Calendula has been known for its gardening, culinary, and medical benefits. A plant that can do it all. It has been used medicinally since at least the 12th century.
Bright yellow or orange Calendula flowers are known for their antibacterial, antiviral and anti-fungal properties. They have been used internally to stimulate blood circulation, speed up recovery from colds and fevers, ease inflammation.
Calendula petals are often used in salads as they are rich in antioxidants, mainly carotenoids and flavonoids. Calendula contains both lutein and beta-carotene, which the body absorbs and converts into vitamin A. It also has fatty acids and oxygenated oils like monoterpenes and sesquiterpenes.
Calendula and Inflammation
Calendula has been found to have strong anti-inflammatory properties due to powerful flavonoids and anti-inflammatory linoleic acid.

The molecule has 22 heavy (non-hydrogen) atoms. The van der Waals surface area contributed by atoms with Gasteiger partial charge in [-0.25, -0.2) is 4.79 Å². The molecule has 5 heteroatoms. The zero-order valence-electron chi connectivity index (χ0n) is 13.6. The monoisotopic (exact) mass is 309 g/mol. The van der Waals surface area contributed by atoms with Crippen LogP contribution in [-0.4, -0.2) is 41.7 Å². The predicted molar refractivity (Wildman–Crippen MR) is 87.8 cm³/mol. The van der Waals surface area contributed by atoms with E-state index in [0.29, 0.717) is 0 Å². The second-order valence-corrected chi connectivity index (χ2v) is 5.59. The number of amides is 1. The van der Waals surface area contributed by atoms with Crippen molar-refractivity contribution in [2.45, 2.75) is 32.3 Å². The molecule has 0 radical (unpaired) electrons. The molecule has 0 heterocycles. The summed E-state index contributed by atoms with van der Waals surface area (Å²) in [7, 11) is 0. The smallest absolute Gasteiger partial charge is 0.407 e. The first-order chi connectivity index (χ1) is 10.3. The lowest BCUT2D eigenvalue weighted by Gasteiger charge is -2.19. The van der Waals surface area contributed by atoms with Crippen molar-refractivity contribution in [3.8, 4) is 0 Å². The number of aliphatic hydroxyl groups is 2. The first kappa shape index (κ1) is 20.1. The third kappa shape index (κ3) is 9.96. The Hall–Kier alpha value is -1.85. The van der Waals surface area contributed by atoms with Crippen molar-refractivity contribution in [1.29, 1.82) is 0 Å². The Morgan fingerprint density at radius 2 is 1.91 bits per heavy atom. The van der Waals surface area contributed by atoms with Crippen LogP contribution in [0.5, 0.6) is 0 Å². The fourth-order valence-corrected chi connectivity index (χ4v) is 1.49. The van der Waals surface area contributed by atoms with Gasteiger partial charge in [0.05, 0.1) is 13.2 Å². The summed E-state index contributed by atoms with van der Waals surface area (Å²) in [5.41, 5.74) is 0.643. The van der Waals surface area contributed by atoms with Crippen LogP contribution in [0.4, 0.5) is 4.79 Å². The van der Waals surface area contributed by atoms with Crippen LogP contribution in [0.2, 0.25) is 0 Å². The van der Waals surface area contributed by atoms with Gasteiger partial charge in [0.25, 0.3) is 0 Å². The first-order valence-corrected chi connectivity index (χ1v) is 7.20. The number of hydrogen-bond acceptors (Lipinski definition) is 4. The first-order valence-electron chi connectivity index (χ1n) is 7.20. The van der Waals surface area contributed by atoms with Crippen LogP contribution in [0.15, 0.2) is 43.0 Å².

These properties make calendula very useful for all kinds of inflammatory, issues like diaper rash, dermatitis, ear infections, ulcers, sore throats and more.
Calendula can also be used for many skin conditions and other health issues such as eczema, nappy rash, ulcerative colitis, peptic ulcers, minor burns, sunburn, gastritis, herpes sores, shingles, warts and sore throats.
Calendula Used as Medicine
- Strengthens the immune system
- Reduces skin scars
- Helps with sore throat
- Helps rid dandruff
- Reduces fever
How to make calendula tea
This tea is great as an immune booster. It help with stomach issues, sore throats, mouth sores and reducing a fever.
- Take 1-2 teaspoons of dry Calendula petals, about 1-2 teaspoons Find calendula here
- (Take 2-4 if they are fresh)
- Mix it with 1 cup of boiling water and steep for 10 min
- You can add some honey or stevia to taste